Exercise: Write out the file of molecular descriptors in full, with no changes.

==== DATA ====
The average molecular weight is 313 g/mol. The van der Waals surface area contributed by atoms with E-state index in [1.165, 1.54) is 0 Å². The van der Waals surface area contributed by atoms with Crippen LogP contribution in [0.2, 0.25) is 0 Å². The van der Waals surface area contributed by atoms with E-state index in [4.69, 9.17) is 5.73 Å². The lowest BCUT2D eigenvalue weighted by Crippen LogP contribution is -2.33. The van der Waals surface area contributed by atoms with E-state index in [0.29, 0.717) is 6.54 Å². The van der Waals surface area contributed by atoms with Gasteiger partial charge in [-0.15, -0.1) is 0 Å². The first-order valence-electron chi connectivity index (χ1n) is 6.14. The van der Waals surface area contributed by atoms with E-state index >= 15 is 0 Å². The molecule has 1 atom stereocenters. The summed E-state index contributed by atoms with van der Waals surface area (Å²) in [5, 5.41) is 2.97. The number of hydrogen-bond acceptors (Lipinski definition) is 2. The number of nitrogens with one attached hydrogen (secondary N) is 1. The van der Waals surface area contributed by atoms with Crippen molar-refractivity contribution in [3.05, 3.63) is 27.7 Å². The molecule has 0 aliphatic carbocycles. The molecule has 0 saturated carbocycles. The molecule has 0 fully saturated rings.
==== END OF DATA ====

The average molecular weight is 313 g/mol. The van der Waals surface area contributed by atoms with E-state index in [1.165, 1.54) is 0 Å². The van der Waals surface area contributed by atoms with Crippen LogP contribution in [0.2, 0.25) is 0 Å². The van der Waals surface area contributed by atoms with E-state index in [4.69, 9.17) is 5.73 Å². The lowest BCUT2D eigenvalue weighted by Crippen LogP contribution is -2.33. The van der Waals surface area contributed by atoms with E-state index in [0.29, 0.717) is 6.54 Å². The van der Waals surface area contributed by atoms with Gasteiger partial charge in [-0.15, -0.1) is 0 Å². The first-order valence-electron chi connectivity index (χ1n) is 6.14. The van der Waals surface area contributed by atoms with E-state index >= 15 is 0 Å². The molecule has 1 atom stereocenters. The summed E-state index contributed by atoms with van der Waals surface area (Å²) in [5, 5.41) is 2.97. The number of hydrogen-bond acceptors (Lipinski definition) is 2. The number of nitrogens with one attached hydrogen (secondary N) is 1. The van der Waals surface area contributed by atoms with Crippen molar-refractivity contribution in [3.05, 3.63) is 27.7 Å². The molecule has 0 aliphatic carbocycles. The molecule has 0 saturated carbocycles. The molecule has 0 fully saturated rings.